Defence says police used ‘moral pressure’

The lawyer for double murderer Scott Watson has slammed the police tactics used to identify his client as the killer of Blenheim friends Ben Smart and Olivia Hope in 1998.

Nick Chisnall, KC, told the Court of Appeal it was clear that police exerted significant "interrogative and moral pressure" to get the key witness — water-taxi driver Guy Wallace — to change his story.

Mr Smart, 21, and Ms Hope, 17, have not been seen since getting out of the water taxi and on to a yacht moored in Endeavour Inlet early on New Year’s Day 1998. Their bodies and possessions have never been found.

Mr Chisnall said despite the critical nature of Mr Wallace’s identification, some 25 years ago, this was the first time the court has been asked to "square up to the manifold defects in the procedures adopted by police to secure the evidence".

Police showing Mr Wallace a photo of Watson in early January — which neither Watson’s trial lawyers nor the jury were allegedly told about — only reinforced why Mr Wallace’s identification was inadmissible, he said.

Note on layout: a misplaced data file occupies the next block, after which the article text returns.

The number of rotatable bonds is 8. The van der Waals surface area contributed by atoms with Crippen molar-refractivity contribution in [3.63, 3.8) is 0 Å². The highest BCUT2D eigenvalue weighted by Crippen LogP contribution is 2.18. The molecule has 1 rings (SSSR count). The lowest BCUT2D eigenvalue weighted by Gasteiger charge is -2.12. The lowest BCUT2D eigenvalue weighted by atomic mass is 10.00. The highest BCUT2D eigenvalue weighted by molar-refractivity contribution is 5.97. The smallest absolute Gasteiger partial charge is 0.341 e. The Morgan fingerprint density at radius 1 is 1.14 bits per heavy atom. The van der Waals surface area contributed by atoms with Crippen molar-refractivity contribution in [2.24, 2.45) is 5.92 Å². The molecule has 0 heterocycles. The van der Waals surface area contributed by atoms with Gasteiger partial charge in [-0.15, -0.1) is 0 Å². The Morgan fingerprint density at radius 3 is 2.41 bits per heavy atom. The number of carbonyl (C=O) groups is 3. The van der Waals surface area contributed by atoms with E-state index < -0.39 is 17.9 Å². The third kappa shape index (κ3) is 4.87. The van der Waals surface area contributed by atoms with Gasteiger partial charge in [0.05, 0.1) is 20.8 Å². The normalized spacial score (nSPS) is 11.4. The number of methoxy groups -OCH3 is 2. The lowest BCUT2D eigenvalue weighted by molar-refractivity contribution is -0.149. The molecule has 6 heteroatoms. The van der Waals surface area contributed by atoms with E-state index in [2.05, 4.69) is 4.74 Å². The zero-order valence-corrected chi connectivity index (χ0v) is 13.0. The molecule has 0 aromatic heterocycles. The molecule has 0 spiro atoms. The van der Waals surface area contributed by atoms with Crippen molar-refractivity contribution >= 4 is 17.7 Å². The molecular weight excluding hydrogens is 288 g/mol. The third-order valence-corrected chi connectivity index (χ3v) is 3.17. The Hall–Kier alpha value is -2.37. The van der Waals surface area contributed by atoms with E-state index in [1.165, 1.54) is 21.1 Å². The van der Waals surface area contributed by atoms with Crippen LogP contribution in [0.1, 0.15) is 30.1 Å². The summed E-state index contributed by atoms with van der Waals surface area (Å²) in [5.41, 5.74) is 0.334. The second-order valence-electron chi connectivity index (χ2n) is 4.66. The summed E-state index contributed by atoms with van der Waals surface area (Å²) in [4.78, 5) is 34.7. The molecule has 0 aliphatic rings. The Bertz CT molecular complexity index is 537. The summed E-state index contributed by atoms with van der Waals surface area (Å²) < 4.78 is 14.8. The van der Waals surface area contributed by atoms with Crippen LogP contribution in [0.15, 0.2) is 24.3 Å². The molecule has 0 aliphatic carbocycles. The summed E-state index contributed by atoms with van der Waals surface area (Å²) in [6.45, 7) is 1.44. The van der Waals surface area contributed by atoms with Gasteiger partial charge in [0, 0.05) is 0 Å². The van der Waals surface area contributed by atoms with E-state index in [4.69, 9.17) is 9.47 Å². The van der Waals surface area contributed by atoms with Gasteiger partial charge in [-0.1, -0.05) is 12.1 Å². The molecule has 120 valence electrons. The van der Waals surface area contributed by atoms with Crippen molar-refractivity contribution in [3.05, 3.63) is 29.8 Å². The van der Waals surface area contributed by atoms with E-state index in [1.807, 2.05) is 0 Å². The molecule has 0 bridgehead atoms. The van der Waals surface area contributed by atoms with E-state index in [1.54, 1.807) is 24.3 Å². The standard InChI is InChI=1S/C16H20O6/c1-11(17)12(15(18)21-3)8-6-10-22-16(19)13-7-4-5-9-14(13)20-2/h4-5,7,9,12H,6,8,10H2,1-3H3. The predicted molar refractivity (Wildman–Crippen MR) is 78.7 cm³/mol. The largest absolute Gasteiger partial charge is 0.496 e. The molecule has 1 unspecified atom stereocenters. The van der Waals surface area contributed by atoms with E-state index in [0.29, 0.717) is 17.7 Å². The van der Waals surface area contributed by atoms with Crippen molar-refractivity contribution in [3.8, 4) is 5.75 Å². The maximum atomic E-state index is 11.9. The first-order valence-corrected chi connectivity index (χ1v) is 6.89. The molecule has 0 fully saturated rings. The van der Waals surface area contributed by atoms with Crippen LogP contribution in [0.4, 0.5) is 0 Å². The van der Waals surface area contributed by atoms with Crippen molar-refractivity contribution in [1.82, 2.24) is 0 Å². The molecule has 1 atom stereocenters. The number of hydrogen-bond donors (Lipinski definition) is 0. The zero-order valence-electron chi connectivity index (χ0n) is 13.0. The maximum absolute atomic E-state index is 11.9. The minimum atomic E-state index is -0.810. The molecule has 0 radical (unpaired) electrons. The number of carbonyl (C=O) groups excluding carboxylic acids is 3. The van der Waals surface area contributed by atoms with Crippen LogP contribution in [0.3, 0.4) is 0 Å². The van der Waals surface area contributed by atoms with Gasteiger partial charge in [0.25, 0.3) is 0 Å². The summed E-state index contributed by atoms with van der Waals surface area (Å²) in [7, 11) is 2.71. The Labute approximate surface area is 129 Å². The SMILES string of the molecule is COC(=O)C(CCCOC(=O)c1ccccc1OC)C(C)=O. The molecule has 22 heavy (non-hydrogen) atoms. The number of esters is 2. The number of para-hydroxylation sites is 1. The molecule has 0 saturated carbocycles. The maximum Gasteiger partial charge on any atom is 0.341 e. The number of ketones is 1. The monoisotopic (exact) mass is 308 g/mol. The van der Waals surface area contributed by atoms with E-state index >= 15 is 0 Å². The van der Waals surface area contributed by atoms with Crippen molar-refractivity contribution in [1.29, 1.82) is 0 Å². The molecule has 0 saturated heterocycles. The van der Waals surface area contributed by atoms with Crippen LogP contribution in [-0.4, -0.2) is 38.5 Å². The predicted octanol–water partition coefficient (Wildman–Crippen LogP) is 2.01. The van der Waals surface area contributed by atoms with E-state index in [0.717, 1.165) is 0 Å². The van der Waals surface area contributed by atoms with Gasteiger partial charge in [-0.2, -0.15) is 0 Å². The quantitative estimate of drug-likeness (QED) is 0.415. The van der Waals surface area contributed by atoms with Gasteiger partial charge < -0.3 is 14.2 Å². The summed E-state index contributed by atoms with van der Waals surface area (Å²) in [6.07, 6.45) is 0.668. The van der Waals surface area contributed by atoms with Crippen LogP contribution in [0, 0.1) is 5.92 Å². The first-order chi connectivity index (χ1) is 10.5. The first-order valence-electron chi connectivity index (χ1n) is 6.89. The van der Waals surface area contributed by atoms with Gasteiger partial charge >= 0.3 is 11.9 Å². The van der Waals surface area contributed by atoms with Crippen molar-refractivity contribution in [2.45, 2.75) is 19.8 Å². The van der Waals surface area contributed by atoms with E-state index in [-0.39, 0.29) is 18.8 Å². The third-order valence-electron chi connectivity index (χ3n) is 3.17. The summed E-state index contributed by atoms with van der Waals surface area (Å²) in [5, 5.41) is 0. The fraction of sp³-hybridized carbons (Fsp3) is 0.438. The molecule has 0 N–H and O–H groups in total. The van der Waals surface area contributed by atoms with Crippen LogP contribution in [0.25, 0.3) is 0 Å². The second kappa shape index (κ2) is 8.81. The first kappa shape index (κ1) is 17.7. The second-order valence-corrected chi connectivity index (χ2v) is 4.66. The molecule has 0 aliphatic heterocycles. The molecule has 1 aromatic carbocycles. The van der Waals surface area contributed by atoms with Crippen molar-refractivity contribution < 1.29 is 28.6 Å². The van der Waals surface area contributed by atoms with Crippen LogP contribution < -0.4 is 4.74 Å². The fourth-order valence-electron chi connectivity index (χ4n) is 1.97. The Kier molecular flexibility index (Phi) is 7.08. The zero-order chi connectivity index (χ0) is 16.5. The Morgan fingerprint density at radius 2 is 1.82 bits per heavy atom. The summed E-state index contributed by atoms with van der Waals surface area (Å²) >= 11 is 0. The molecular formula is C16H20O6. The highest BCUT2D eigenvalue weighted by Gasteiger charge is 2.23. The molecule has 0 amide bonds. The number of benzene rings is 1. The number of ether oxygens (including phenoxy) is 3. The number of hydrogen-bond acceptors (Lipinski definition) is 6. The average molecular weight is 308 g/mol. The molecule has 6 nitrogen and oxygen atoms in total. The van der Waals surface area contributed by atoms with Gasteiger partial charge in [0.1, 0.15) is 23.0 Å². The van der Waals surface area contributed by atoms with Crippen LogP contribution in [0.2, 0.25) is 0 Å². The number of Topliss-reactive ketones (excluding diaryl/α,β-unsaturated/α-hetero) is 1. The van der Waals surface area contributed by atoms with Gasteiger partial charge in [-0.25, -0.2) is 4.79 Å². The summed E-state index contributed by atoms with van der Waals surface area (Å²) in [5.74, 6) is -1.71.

"Police concertedly and repeatedly used suggestive practices ... to secure Mr Wallace’s identification of Watson," he told the court yesterday.

"The evidence unequivocally proves that police showed a single photo of Mr Watson to Mr Wallace in the investigation in January 1998. And given that a single photo was shown to other key witnesses, this was plainly an investigative strategy, rather than a misstep by an overzealous officer failing to follow instructions."

Then, three and a-half months later, police showed Mr Wallace another photo montage, known as montage B.

Mr Chisnall said the photo police used of Watson half-blinking made him stand out and was shown to Mr Wallace after there had been "media saturation" of Watson’s image.

Yet he suggested that without Mr Wallace identifying Watson in montage B, there was no identification at all and Mr Wallace’s evidence would have lost its "vigour".

Mr Chisnall told the court Watson’s team were asking the court to allow the appeal, but in doing so not to order a retrial.

Earlier in the day, Watson’s other lawyer, Kerry Cook, questioned DNA expert Prof Mitchell Holland from the University of Pennsylvania, who gave evidence by audiovisual link.

The defence claims the DNA evidence used to convict Watson was overstated at trial. They argue the absence of a New Zealand DNA database means the methods used at trial to compare Mr Hope’s DNA, taken from hairs on a blanket found on Watson’s boat Blade, with one from an overseas database, cannot be relied upon.

By Catherine Hutton